U.S. News Ranking: The Deans Respond
S. Selcuk Erenguc (Senior Associate Dean for Graduate Programs), University of Florida (Hough) (Rose 1 Index Point)
“This ranking reflects the notable achievements of our first-rate students, talented faculty and devoted MBA staff.”
Our Take: Achievement? You dropped 5 spots! Don’t schools stop giving awards for participation after 8th grade? Then again, maybe he’s sending a message (or just trying to change the subject).
Sarah Neher (Associate Dean for Admissions) University of Virginia (Darden) (Rose 1 spot)
“What’s different for business schools is that there are five [important] rankings, and U.S. News is just one of them. When we put the five together it tells us something about how we compare…As long as we feel like we’re the best teaching school, we’re fine being 11. But in The Economist we’re number 4 in the world … [and] they use a lot of teaching metrics.”
Our Take: So there! Take that! Darden defends its turf: ‘We’re a teaching school, first-and-foremost. If you don’t value teaching, we could care less about your ranking. And if you do, we’ll be happy to cite your ranking.’ One thing: Comparing five rankings is like building the Tower of Babel. Trust us on that one.
Kerry Healey (President), Babson (Olin) (#65)
“This continued success reflects the commitment of the Babson community to educate and prepare entrepreneurial leaders who create economic and social value everywhere.”
Our Take: What else can she say? Babson has been the top entrepreneurship program for 21 straight years! When you’re the best, you don’t need to say much.
Rajeev Tyagi (Interim Dean), U.C.-Irvine (Merage), (Rose 4 Spots)
“The rise in GPA of our incoming students and the ability to be more selective in our acceptance rate are indicators of our momentum and the rigors of our programs. We are also receiving positive reinforcement from recruiter assessments which, along with rises in salary and bonus rates for our graduating students, is driving a continued positive impact on our rankings.”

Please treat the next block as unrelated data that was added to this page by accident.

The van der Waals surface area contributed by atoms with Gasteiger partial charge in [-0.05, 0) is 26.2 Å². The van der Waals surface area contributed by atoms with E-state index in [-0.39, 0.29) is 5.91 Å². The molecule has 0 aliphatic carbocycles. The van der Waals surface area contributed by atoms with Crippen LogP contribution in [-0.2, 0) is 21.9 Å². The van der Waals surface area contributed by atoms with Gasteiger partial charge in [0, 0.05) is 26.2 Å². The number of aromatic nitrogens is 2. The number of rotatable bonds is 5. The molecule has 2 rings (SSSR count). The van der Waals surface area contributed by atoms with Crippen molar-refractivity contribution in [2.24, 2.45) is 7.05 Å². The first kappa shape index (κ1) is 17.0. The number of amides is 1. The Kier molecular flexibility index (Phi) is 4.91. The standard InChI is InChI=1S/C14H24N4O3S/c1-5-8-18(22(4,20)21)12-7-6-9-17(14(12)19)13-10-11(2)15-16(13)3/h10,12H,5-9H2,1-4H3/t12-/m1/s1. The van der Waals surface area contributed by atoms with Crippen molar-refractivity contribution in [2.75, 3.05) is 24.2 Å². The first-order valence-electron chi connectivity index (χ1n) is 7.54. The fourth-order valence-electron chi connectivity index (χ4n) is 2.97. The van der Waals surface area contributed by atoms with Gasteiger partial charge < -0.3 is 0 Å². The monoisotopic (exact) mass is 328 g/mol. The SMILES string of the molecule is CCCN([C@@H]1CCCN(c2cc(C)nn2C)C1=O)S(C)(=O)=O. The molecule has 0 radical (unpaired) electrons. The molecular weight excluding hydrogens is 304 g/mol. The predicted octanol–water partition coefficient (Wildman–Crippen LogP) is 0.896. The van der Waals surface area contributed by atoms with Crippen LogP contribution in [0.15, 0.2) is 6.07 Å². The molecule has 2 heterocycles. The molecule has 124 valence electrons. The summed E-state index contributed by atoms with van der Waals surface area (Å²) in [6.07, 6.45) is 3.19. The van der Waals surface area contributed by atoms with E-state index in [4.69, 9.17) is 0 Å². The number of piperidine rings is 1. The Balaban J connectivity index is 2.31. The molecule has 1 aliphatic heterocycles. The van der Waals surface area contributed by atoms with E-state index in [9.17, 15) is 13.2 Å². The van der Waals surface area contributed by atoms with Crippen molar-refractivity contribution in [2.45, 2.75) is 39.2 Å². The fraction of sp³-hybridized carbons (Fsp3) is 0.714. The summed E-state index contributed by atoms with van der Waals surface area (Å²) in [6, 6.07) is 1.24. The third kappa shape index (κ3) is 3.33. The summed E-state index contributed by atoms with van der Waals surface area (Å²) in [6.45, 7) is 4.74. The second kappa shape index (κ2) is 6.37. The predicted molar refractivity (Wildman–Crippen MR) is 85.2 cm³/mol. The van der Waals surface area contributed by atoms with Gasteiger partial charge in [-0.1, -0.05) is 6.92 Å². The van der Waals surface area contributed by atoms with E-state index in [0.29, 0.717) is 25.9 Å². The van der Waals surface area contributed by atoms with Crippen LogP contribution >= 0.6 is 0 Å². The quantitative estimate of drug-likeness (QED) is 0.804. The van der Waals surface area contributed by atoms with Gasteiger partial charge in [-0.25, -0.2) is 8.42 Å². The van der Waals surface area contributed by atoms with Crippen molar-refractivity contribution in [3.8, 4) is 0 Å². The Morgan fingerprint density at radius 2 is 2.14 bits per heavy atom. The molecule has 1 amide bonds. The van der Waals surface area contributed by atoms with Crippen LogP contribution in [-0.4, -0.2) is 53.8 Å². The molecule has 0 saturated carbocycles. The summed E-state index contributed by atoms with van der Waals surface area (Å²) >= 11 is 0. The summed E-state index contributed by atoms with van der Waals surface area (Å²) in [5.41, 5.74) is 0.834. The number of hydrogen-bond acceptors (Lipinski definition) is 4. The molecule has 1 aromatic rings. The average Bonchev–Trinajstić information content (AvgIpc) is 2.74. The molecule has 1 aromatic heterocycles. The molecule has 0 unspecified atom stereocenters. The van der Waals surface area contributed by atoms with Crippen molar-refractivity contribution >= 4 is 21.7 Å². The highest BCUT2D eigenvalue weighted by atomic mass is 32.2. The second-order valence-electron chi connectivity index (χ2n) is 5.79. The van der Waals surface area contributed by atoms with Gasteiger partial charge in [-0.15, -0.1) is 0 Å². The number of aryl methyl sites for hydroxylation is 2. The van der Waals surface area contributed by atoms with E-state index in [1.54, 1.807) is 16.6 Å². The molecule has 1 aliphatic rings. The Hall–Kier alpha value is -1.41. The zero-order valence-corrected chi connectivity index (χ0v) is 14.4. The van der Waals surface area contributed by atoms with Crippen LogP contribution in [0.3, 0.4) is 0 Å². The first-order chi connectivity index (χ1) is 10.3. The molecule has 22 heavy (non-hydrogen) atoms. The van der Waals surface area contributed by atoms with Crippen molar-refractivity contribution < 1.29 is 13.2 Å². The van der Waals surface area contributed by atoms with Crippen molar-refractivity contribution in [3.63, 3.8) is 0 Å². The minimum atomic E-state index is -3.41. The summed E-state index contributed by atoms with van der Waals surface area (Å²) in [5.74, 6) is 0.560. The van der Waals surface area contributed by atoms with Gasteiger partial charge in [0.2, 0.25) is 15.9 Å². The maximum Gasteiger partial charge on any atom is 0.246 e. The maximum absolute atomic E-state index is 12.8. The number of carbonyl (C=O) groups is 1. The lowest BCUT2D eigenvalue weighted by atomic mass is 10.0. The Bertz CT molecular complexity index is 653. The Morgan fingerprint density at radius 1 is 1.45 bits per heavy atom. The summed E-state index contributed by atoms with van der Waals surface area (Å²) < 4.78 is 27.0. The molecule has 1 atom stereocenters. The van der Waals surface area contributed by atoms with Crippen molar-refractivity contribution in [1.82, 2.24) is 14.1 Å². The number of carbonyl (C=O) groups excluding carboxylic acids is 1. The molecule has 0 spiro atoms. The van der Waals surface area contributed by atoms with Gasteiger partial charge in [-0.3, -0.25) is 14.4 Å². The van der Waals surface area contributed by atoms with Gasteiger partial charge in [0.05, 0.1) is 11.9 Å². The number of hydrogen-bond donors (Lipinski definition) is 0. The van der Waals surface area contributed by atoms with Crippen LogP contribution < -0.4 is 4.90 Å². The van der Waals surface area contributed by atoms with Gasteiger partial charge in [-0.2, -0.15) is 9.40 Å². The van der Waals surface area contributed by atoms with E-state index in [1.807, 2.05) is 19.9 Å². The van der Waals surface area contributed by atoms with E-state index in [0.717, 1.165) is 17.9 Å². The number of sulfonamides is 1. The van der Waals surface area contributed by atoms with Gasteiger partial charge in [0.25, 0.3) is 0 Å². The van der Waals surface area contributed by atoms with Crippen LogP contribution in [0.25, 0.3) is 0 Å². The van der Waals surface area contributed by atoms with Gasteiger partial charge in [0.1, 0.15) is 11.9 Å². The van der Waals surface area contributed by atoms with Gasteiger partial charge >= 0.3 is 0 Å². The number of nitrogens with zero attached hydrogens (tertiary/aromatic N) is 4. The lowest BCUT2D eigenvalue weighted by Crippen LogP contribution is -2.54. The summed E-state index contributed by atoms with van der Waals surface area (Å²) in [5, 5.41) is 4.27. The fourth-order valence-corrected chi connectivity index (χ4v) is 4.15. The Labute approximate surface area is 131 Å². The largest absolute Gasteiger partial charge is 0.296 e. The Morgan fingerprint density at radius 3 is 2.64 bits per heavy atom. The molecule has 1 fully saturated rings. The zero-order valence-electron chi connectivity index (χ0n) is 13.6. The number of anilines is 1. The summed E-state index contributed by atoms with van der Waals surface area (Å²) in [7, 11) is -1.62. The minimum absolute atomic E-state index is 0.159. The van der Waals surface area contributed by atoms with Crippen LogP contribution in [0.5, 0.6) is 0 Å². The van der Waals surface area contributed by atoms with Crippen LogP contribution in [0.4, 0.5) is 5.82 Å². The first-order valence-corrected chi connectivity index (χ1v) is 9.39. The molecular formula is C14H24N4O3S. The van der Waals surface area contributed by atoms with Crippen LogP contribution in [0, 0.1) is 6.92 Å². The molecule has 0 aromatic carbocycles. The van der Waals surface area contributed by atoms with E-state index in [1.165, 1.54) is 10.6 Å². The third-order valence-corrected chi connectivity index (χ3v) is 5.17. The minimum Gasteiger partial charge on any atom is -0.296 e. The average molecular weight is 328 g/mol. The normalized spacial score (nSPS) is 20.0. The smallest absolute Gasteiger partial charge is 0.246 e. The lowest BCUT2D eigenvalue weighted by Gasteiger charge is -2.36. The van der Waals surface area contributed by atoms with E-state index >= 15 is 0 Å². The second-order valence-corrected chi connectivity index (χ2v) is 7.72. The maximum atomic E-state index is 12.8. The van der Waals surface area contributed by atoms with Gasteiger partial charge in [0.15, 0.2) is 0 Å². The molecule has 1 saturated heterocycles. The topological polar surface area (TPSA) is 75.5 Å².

Our Take: Tyagi takes a page from Cincinnati’s Symanski’s playbook: ‘Our rankings are rising because we’re enrolling less riff-raff than previous years. As a result, our program has grown more rigorous.’ Take heart, Merage alums. At least these new students are making your MBAs more valuable, in theory at least.
Edward Watson (MBA Program Director), Louisiana State (Dropped 6 Spots)
“We did not have the splash factor of the new Business Education Complex opening, like last year, to influence peer review factors. Given the nature of this market, we held up extremely well.”
Our Take: Just what any stakeholder wants to hear: ‘Last year was based off a gimmick’ and ‘It could be worse.’ Now, that’s salesmanship! Just one question: What’s in the pipeline to influence the peer review next year?
Dean M. Moshe Porat, Temple (Fox) (Rose 10 Spots)
“The Fox School’s continued ascent in national and international rankings is affirmation by the marketplace of our high-quality programs, but we will not rest on our laurels. As always, we want to keep Fox on the forefront of management training and are accomplishing this by focusing on competency-based education that emphasizes cross boundaries – in terms of disciplines, cultures and much more.”
Our Take: Top 50? Not too shabby. And the allusion to Adam Smith’s ‘hidden hand’ is a nice touch. You have to respect Porat’s emphasis on pushing onward and upward. As he’ll realize, getting into the top 50 is actually easier than staying there.
Dean Eli Jones, Arkansas (Walton) (#55)
“At a time when general public sentiment is that college graduates are struggling to get jobs, it is especially gratifying to know that Walton graduates are not only securing careers, they are getting a higher starting pay, on average, than past years. This reflects the powerful connectivity we have to corporations and is a testament to the work of our outstanding faculty, staff and students.”
Our Take: It’s all about jobs and pay. And Jones is hitting all the right notes, alluding to opportunities for internships and experience. Despite a 92% placement rate within three months of graduation, Walton still needs to work on that $64,664 starting salary though.